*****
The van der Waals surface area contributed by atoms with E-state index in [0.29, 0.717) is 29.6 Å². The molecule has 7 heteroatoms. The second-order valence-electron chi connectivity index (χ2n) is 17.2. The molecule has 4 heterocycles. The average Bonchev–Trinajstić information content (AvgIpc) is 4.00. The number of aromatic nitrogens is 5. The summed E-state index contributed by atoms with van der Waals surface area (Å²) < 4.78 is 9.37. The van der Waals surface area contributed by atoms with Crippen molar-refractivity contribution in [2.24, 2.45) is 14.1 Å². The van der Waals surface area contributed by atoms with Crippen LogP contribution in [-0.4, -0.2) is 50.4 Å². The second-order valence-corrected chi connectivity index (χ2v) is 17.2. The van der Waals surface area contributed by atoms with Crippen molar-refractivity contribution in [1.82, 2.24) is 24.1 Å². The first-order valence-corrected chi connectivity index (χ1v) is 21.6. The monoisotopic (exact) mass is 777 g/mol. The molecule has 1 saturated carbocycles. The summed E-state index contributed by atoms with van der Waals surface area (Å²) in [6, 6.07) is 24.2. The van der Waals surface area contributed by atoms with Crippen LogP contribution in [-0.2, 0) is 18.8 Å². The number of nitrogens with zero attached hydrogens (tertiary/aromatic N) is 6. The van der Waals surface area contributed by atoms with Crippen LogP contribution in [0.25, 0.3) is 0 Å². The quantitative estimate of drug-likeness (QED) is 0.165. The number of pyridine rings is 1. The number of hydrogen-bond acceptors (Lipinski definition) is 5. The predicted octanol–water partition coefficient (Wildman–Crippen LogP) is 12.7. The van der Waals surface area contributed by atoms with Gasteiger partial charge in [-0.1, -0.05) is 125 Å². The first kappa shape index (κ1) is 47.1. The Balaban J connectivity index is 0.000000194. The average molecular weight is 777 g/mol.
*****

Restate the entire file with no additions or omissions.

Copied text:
The van der Waals surface area contributed by atoms with E-state index in [0.29, 0.717) is 29.6 Å². The molecule has 7 heteroatoms. The second-order valence-electron chi connectivity index (χ2n) is 17.2. The molecule has 4 heterocycles. The average Bonchev–Trinajstić information content (AvgIpc) is 4.00. The number of aromatic nitrogens is 5. The summed E-state index contributed by atoms with van der Waals surface area (Å²) < 4.78 is 9.37. The van der Waals surface area contributed by atoms with Crippen molar-refractivity contribution in [2.24, 2.45) is 14.1 Å². The van der Waals surface area contributed by atoms with Crippen LogP contribution in [-0.4, -0.2) is 50.4 Å². The second-order valence-corrected chi connectivity index (χ2v) is 17.2. The van der Waals surface area contributed by atoms with Crippen molar-refractivity contribution in [1.82, 2.24) is 24.1 Å². The first-order valence-corrected chi connectivity index (χ1v) is 21.6. The monoisotopic (exact) mass is 777 g/mol. The molecule has 1 saturated carbocycles. The summed E-state index contributed by atoms with van der Waals surface area (Å²) in [6, 6.07) is 24.2. The van der Waals surface area contributed by atoms with Crippen LogP contribution in [-0.2, 0) is 18.8 Å². The number of nitrogens with zero attached hydrogens (tertiary/aromatic N) is 6. The van der Waals surface area contributed by atoms with Crippen LogP contribution in [0.25, 0.3) is 0 Å². The quantitative estimate of drug-likeness (QED) is 0.165. The number of pyridine rings is 1. The number of hydrogen-bond acceptors (Lipinski definition) is 5. The predicted octanol–water partition coefficient (Wildman–Crippen LogP) is 12.7. The van der Waals surface area contributed by atoms with Gasteiger partial charge in [-0.1, -0.05) is 125 Å². The first kappa shape index (κ1) is 47.1. The Balaban J connectivity index is 0.000000194. The average molecular weight is 777 g/mol.